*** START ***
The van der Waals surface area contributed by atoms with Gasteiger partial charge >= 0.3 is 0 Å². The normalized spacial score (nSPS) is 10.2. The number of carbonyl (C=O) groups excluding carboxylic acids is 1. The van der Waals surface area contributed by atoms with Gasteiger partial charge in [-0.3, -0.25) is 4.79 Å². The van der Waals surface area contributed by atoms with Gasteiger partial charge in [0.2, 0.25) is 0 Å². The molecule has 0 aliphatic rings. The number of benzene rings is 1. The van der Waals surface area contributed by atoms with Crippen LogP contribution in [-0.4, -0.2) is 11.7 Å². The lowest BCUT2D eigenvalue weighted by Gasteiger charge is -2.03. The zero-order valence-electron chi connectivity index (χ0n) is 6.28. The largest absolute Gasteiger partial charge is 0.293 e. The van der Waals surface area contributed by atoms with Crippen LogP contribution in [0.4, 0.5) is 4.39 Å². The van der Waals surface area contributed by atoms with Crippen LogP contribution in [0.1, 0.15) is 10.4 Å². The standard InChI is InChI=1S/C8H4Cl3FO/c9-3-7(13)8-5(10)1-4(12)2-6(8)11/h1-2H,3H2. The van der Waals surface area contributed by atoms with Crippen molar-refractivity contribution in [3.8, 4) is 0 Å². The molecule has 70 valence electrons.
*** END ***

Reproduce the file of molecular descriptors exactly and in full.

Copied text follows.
The van der Waals surface area contributed by atoms with Gasteiger partial charge >= 0.3 is 0 Å². The normalized spacial score (nSPS) is 10.2. The number of carbonyl (C=O) groups excluding carboxylic acids is 1. The van der Waals surface area contributed by atoms with Gasteiger partial charge in [-0.3, -0.25) is 4.79 Å². The van der Waals surface area contributed by atoms with Gasteiger partial charge in [0.2, 0.25) is 0 Å². The molecule has 0 aliphatic rings. The number of benzene rings is 1. The van der Waals surface area contributed by atoms with Crippen LogP contribution in [-0.4, -0.2) is 11.7 Å². The lowest BCUT2D eigenvalue weighted by Gasteiger charge is -2.03. The zero-order valence-electron chi connectivity index (χ0n) is 6.28. The largest absolute Gasteiger partial charge is 0.293 e. The van der Waals surface area contributed by atoms with Crippen LogP contribution in [0.4, 0.5) is 4.39 Å². The van der Waals surface area contributed by atoms with Crippen LogP contribution in [0.1, 0.15) is 10.4 Å². The standard InChI is InChI=1S/C8H4Cl3FO/c9-3-7(13)8-5(10)1-4(12)2-6(8)11/h1-2H,3H2. The van der Waals surface area contributed by atoms with Crippen molar-refractivity contribution in [3.8, 4) is 0 Å². The molecule has 70 valence electrons.